No matter the brilliance or otherwise of the writing, the success or failure of a memoir will inevitably rely on the quality of its subject's stories.
In the case of Anthony and Christopher Donnelly's new book, Still Breathing, there's no trouble there: the story of the boys who grew up on a Manchester scrapyard and went on to conquer British nightlife and street style, is a cracking one.
The people and the places are instantly familiar: Factory Records, the legendary Haçienda, Noel Gallagher, New Order, Stone Roses, Happy Mondays. A compelling cast of troublemakers and trailblazers, to be sure.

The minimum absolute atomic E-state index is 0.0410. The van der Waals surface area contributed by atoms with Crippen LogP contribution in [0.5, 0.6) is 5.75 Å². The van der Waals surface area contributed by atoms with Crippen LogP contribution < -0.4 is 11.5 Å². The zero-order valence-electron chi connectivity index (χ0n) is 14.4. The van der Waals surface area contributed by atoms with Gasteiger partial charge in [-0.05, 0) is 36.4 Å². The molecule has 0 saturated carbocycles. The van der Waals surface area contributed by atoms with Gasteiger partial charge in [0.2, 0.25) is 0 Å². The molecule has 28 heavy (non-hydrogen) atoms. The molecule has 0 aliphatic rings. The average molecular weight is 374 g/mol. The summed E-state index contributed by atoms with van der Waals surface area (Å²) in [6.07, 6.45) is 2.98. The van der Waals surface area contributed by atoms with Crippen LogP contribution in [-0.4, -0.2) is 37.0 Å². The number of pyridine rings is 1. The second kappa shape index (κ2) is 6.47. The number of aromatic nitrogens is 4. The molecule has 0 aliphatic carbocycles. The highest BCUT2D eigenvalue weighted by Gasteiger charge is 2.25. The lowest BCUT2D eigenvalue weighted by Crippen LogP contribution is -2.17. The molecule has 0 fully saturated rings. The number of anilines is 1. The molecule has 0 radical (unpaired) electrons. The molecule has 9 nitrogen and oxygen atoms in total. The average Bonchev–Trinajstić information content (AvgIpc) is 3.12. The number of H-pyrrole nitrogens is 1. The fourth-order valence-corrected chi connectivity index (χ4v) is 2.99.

From gritty beginnings, we trace the brothers’ founding of the fashion label Gio-Goi, weaving through organised crime, outraged print headlines, guns, arrests, millions made, millions lost and a story that is still, really, being written.
The Donnellys' staying power can't be made clear enough. While their cultural influence sustains, the cast of muses around them come and go – Ryders and Sumners replaced by Dohertys and Turners.
Maybe Still Breathing’s most endearing quality? It’s voicelessness. Sure, it leans heavily on interview transcripts and simple retellings. No, it isn’t breathtaking prose. But it needn’t be. When stories are this morbid, this curious and entertaining, you just need to stay out of the way.
Still Breathing: The True Adventures of the Donnelly Brothers (Black & White) will be published in November; £20.